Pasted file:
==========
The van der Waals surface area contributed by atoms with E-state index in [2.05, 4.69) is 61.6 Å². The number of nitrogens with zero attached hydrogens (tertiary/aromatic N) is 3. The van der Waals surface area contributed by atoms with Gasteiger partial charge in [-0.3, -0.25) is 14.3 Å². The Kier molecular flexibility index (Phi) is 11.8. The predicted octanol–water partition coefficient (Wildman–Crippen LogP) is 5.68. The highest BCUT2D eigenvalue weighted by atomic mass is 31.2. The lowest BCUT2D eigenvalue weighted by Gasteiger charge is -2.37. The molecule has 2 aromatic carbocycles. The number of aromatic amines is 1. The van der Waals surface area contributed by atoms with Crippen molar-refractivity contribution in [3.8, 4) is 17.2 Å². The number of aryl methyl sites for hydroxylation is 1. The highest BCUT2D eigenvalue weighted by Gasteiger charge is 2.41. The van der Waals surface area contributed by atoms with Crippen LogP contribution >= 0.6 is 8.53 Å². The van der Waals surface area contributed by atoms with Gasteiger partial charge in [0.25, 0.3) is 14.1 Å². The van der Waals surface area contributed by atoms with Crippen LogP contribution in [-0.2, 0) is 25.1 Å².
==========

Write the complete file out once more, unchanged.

The van der Waals surface area contributed by atoms with E-state index in [2.05, 4.69) is 61.6 Å². The number of nitrogens with zero attached hydrogens (tertiary/aromatic N) is 3. The van der Waals surface area contributed by atoms with Gasteiger partial charge in [-0.3, -0.25) is 14.3 Å². The Kier molecular flexibility index (Phi) is 11.8. The predicted octanol–water partition coefficient (Wildman–Crippen LogP) is 5.68. The highest BCUT2D eigenvalue weighted by atomic mass is 31.2. The lowest BCUT2D eigenvalue weighted by Gasteiger charge is -2.37. The molecule has 2 aromatic carbocycles. The number of aromatic amines is 1. The van der Waals surface area contributed by atoms with Crippen molar-refractivity contribution in [3.8, 4) is 17.2 Å². The number of aryl methyl sites for hydroxylation is 1. The highest BCUT2D eigenvalue weighted by Gasteiger charge is 2.41. The van der Waals surface area contributed by atoms with Crippen LogP contribution >= 0.6 is 8.53 Å². The van der Waals surface area contributed by atoms with Gasteiger partial charge in [0.25, 0.3) is 14.1 Å². The van der Waals surface area contributed by atoms with Crippen LogP contribution in [-0.2, 0) is 25.1 Å².